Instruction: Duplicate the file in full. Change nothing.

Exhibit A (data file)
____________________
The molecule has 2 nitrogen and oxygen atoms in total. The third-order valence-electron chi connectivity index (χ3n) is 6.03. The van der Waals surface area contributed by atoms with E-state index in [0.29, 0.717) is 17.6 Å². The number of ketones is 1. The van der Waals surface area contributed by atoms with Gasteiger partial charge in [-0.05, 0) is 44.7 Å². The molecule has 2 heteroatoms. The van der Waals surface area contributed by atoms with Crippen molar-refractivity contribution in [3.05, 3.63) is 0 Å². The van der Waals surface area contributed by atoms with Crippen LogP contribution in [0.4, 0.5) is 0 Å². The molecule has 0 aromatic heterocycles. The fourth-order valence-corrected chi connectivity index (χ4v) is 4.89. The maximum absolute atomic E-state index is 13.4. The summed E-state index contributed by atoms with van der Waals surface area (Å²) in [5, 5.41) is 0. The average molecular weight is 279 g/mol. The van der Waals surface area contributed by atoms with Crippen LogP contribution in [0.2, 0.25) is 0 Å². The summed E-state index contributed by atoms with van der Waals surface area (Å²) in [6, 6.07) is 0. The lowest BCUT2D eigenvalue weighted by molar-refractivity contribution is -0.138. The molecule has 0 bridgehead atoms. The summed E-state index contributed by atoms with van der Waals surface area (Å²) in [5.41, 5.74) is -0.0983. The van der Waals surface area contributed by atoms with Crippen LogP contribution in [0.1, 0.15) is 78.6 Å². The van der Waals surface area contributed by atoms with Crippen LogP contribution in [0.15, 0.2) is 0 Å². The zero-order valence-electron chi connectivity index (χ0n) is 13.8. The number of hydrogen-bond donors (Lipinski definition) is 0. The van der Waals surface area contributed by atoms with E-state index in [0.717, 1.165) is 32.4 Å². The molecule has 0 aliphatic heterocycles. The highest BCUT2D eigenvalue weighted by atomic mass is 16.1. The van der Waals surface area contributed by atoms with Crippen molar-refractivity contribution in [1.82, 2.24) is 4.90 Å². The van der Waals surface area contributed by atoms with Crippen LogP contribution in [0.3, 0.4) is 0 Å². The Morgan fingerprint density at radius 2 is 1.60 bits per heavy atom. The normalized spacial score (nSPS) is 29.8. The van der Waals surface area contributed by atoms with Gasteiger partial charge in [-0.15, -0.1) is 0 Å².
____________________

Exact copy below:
The molecule has 2 nitrogen and oxygen atoms in total. The third-order valence-electron chi connectivity index (χ3n) is 6.03. The van der Waals surface area contributed by atoms with E-state index in [0.29, 0.717) is 17.6 Å². The number of ketones is 1. The van der Waals surface area contributed by atoms with Gasteiger partial charge in [-0.05, 0) is 44.7 Å². The molecule has 2 heteroatoms. The van der Waals surface area contributed by atoms with Crippen molar-refractivity contribution in [3.05, 3.63) is 0 Å². The van der Waals surface area contributed by atoms with Crippen LogP contribution in [0.4, 0.5) is 0 Å². The molecule has 0 aromatic heterocycles. The fourth-order valence-corrected chi connectivity index (χ4v) is 4.89. The maximum absolute atomic E-state index is 13.4. The summed E-state index contributed by atoms with van der Waals surface area (Å²) in [5, 5.41) is 0. The average molecular weight is 279 g/mol. The van der Waals surface area contributed by atoms with Crippen LogP contribution in [0.2, 0.25) is 0 Å². The summed E-state index contributed by atoms with van der Waals surface area (Å²) in [6, 6.07) is 0. The lowest BCUT2D eigenvalue weighted by molar-refractivity contribution is -0.138. The molecule has 0 bridgehead atoms. The summed E-state index contributed by atoms with van der Waals surface area (Å²) in [5.41, 5.74) is -0.0983. The van der Waals surface area contributed by atoms with Crippen LogP contribution in [0.1, 0.15) is 78.6 Å². The van der Waals surface area contributed by atoms with Crippen LogP contribution in [0.15, 0.2) is 0 Å². The zero-order valence-electron chi connectivity index (χ0n) is 13.8. The number of hydrogen-bond donors (Lipinski definition) is 0. The van der Waals surface area contributed by atoms with E-state index in [0.717, 1.165) is 32.4 Å². The molecule has 0 aliphatic heterocycles. The highest BCUT2D eigenvalue weighted by atomic mass is 16.1. The van der Waals surface area contributed by atoms with Crippen molar-refractivity contribution in [1.82, 2.24) is 4.90 Å². The van der Waals surface area contributed by atoms with Crippen LogP contribution in [0.3, 0.4) is 0 Å². The Morgan fingerprint density at radius 2 is 1.60 bits per heavy atom. The normalized spacial score (nSPS) is 29.8. The van der Waals surface area contributed by atoms with Gasteiger partial charge in [-0.15, -0.1) is 0 Å².